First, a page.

Attorneys for an 18-year-old Akron man charged with aggravated murder in the April 2 bludgeoning deaths of a prominent New Franklin couple told court officials Friday morning the defendant plans to enter a written plea of not guilty by reason of insanity “at some point” in the death penalty case.
Shawn Eric Ford Jr., who according to his attorneys is on suicide watch in the mental health pod of the Summit County Jail, appeared via video arraignment before Common Pleas Magistrate Kandi S. O’Connor.
Ford made no comments in his 15-minute televised appearance from the jail as a prosecutor read the details of every charge and death penalty specification in his 11-count indictment. He was dressed in green-striped jail clothes, which signify that an inmate is a suicide risk, and stared straight ahead at the monitor during his entire appearance.
Two days after the slayings of Jeffrey Schobert, 56, and his wife, Margaret “Peg” Schobert, 59, New Franklin police announced Ford’s arrest.
Investigative records filed with the Summit County Medical Examiner’s Office showed that a sledgehammer was found in the master bedroom of the couple’s home, along with both bodies.
Jeff Schobert was a prominent area attorney, and his wife was well-known in the community as a volunteer for various Summit County groups.
Don Hicks, one of two court-mandated lawyers in the death penalty case, told O’Connor that Ford was declining to enter a plea at Friday’s arraignment, but would, at some point in the capital proceedings, enter a written plea of not guilty by reason of insanity.
As a formality in such arraignment proceedings, O’Connor issued a not guilty plea on Ford’s behalf.
His case has been assigned to Common Pleas Judge Tom Parker. The first pretrial hearing was set for 8:45 a.m. May 7.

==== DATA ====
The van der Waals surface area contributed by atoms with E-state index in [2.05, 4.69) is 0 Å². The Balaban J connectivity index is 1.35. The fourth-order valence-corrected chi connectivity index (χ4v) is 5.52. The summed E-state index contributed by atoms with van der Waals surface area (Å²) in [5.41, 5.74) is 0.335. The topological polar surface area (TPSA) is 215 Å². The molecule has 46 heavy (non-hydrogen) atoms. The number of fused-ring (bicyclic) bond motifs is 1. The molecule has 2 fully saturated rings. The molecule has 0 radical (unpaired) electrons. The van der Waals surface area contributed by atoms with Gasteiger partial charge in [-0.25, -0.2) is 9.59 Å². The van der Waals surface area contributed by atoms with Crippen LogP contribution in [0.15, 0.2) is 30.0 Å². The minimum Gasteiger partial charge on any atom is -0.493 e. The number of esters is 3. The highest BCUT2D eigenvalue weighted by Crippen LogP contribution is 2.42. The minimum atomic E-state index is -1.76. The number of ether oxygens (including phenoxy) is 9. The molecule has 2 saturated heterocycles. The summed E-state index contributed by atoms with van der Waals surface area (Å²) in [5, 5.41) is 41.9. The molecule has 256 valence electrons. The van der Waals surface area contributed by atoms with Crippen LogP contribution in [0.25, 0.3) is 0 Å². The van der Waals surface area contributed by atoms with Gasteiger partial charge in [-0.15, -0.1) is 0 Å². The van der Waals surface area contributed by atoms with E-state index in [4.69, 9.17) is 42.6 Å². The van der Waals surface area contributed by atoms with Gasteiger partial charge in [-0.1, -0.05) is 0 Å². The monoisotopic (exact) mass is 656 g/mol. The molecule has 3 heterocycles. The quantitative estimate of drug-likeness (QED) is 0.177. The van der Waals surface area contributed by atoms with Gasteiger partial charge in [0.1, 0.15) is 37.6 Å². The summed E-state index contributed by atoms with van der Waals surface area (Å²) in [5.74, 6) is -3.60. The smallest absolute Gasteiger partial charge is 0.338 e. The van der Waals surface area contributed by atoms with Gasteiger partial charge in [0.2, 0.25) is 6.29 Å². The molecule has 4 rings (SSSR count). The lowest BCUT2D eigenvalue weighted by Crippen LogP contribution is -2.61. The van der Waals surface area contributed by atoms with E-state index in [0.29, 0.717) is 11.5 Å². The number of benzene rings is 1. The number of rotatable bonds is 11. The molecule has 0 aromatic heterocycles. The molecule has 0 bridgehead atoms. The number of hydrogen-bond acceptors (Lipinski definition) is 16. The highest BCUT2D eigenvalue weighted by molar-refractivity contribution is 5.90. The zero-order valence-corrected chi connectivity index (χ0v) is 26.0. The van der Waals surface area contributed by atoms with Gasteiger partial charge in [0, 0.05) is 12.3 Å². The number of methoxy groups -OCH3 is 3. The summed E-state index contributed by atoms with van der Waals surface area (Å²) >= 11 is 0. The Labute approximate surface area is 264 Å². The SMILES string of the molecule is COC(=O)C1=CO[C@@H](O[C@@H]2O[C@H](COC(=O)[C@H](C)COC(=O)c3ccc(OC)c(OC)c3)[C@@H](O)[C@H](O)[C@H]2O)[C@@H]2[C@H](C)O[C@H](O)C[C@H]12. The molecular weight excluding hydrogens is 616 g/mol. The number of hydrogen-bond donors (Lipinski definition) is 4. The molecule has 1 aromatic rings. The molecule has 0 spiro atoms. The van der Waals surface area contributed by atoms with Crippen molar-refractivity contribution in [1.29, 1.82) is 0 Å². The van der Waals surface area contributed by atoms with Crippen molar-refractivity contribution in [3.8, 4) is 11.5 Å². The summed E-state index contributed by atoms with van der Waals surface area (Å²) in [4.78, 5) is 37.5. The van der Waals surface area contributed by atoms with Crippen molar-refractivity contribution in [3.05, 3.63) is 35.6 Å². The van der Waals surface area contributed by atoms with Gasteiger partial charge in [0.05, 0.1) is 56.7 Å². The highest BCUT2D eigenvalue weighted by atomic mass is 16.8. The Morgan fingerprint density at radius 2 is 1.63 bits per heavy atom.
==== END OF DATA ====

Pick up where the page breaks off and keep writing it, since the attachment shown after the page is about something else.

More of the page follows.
Afterward, outside of court, Ford’s co-counsel, Jonathan T. Sinn, said he was unable to shed any new light on the case.
“All police reports have been kept confidential until such time as our client was indicted. Our intention now is to review their investigation and plan accordingly,” Sinn said.
Hicks declined to comment on Ford’s status in the jail’s mental health unit, except that he is in custody there and that they have spoken.
New Franklin police have said Ford was the boyfriend of the slain couple’s 18-year-old daughter, Chelsea Schobert. He also has been charged with felonious assault in a March 23 incident in which Chelsea was beaten and stabbed at a residence on Andrus Street in Akron.
Authorities have said she is recovering from her injuries, which include a skull fracture, at Akron Children’s Hospital.
Meanwhile, one of Ford’s co-defendants, Joshua E. Greathouse, 26, also was arraigned Friday. He is charged with obstructing justice for allegedly lying to police about the attack on Chelsea Schobert.
Attorney Maria Torres-Chin argued in some detail for his release on a signature bond. She said Greathouse had no previous record, was not charged with committing any violent acts in this case and poses no threat to the community.
She also argued that Greathouse had no role in the bludgeoning deaths of the Schoberts.
“I can tell you that my client was not involved [in any way] in the largest charge,” Torres-Chin said to O’Connor.
Greathouse is indigent, Torres-Chin further noted, “and does not have the means to flee the community.”
O’Connor ordered Greathouse to remain in jail unless he can meet the terms of his $25,000, 10 percent bond. He is scheduled to appear in Parker’s court at 1 p.m. Tuesday.
Zachary J. Keys, 20, another co-defendant, remains in jail on the same bond, with the same hearing date, as Greathouse. He also is charged with obstructing justice for allegedly lying to police about the March 23 attack on Chelsea Schobert.
Ed Meyer can be reached at email@example.com or 330-996-3784.